This case involves a thirteen-year-old boy who was swimming in a public pool. There were nine lifeguards around the pool. The boy began having trouble staying afloat, but none of the lifeguards noticed him struggling in the water. The boy was underwater for a long period of time before a family friend noticed him and tried to rescue him. There were no flotation devices in the vicinity. The friend was unable to rescue the boy so he told the boy’s mother and she alerted the lifeguards. The pool manager only ordered the lifeguards to look for the boy around the pool and did not order them to go into the water and try to find the boy. The boy was underwater for approximately 10 minutes before the lifeguards pulled him from the pool. The boy died from staying underwater so long. The boy’s parents brought a wrongful death lawsuit against the city for negligent supervision of the pool and claimed that the lifeguards were negligent in not responding properly to the boy’s drowning.
Question(s) For Expert Witness
- 1. Is the operator of a public pool liable for the drowning death of a boy if lifeguards on duty fail to rescue him in time?
Expert Witness Response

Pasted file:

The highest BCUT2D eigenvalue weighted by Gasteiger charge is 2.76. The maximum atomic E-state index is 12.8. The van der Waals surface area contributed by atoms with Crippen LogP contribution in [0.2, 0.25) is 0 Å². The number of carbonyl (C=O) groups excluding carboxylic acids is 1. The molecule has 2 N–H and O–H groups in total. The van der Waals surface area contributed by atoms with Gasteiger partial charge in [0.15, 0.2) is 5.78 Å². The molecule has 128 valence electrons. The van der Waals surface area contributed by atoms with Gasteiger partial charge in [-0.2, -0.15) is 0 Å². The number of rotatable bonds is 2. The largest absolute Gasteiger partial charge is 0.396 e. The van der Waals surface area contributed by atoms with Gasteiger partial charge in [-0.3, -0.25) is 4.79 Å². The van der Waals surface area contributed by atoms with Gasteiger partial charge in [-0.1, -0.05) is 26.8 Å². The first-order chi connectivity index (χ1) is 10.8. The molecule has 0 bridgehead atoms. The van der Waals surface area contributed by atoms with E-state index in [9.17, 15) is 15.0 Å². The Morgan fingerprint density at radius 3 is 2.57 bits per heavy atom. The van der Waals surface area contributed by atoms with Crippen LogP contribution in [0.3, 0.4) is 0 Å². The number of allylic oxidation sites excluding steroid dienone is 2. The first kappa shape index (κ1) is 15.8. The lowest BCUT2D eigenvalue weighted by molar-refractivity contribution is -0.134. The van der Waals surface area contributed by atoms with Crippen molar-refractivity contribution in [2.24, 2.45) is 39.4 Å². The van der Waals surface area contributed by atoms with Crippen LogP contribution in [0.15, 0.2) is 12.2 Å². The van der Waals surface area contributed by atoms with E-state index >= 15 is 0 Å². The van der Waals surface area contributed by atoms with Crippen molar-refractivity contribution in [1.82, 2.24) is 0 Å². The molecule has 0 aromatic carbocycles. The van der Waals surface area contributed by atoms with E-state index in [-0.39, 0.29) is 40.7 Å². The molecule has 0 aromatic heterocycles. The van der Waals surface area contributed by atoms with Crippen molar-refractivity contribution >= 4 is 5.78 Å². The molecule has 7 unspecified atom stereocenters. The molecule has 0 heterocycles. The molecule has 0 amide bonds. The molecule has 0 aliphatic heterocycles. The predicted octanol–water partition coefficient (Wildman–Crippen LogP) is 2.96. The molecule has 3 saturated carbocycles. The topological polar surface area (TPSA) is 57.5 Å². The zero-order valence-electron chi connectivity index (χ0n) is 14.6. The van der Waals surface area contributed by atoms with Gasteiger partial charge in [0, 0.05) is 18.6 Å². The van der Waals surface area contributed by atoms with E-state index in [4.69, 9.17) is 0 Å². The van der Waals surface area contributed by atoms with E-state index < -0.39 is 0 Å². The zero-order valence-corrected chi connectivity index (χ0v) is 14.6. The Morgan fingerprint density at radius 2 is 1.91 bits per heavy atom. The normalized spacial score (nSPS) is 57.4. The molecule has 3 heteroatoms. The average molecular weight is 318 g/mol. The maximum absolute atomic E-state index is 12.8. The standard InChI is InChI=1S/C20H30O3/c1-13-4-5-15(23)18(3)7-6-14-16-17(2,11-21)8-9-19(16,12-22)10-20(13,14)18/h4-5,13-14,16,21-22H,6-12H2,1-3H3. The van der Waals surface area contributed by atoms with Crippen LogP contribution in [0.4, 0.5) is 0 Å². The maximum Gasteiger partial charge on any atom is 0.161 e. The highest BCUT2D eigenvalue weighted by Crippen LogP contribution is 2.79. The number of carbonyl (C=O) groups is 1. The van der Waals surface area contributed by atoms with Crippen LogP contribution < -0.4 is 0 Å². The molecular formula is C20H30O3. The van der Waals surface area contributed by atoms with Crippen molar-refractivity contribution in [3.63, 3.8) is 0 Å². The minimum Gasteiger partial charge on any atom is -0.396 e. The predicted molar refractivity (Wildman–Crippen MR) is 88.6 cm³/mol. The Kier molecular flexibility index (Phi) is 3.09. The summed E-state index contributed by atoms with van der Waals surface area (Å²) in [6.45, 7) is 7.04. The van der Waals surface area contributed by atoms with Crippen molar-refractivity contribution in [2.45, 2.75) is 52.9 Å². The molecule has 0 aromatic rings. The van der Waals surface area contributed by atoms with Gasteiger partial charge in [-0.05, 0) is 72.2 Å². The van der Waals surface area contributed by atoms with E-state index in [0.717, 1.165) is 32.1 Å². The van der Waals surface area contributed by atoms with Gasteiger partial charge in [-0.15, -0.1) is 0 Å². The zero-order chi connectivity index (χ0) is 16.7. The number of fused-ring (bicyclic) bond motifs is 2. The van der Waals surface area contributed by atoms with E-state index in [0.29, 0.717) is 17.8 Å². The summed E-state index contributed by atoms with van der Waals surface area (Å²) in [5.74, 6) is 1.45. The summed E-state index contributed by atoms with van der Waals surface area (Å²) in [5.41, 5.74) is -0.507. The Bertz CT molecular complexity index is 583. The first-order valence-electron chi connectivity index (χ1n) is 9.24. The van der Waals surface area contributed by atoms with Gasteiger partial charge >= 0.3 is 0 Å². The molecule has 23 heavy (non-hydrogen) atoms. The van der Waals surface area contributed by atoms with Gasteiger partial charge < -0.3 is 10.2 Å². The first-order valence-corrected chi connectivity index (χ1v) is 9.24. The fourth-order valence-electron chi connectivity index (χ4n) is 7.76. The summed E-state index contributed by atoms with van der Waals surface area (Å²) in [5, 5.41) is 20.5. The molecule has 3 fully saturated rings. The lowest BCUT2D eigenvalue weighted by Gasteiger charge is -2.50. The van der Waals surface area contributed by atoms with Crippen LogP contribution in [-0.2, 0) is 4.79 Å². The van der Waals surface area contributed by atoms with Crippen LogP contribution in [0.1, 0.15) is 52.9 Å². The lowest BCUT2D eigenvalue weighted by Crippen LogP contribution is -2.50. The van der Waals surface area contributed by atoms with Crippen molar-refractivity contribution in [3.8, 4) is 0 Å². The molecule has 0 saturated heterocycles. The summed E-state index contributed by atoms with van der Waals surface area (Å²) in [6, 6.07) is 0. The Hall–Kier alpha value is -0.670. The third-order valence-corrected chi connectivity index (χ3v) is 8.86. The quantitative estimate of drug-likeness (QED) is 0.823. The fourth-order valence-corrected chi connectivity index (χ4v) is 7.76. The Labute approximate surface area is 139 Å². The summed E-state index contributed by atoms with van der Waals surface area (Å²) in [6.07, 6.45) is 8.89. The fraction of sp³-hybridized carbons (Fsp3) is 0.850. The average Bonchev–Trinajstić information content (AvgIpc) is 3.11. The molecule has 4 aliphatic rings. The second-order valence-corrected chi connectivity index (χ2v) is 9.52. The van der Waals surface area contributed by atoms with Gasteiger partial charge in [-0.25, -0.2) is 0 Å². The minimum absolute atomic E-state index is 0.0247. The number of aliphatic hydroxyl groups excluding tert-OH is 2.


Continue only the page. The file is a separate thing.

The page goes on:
In general, the owner or operator of a public pool owes a legal duty to swimmers to act reasonably to prevent drowning accidents and also has a duty to have proper safety equipment nearby in case there is a drowning accident. The city was probably negligent in its supervision of the pool because it did not have proper safety equipment that could have saved the boy’s life such as life preservers and a shepherd’s hook which could have been used to try to pull him from the pool. A public pool also has a legal duty to swimmers to make sure that all its lifeguards are properly trained to respond quickly if an accident occurs. This means a public pool must make sure that lifeguards sit in elevated chairs and are “poised and ready” to act if an emergency occurs. The most common problem that pool operators have is when lifeguards lose control over an overcrowded pool and have trouble noticing a swimmer in distress quickly enough to save them. In cases like this, the pool operator may be found liable because proper safety procedure requires that a lifeguard can scan a pool accurately at all times and concentrate so that they can rescue a distressed swimmer within the first 10 second after a drowning accident. Since the lifeguards in this case were unresponsive and allowed the boy to be submerged under water for 10 minutes, the city is most likely liable for the boy’s death.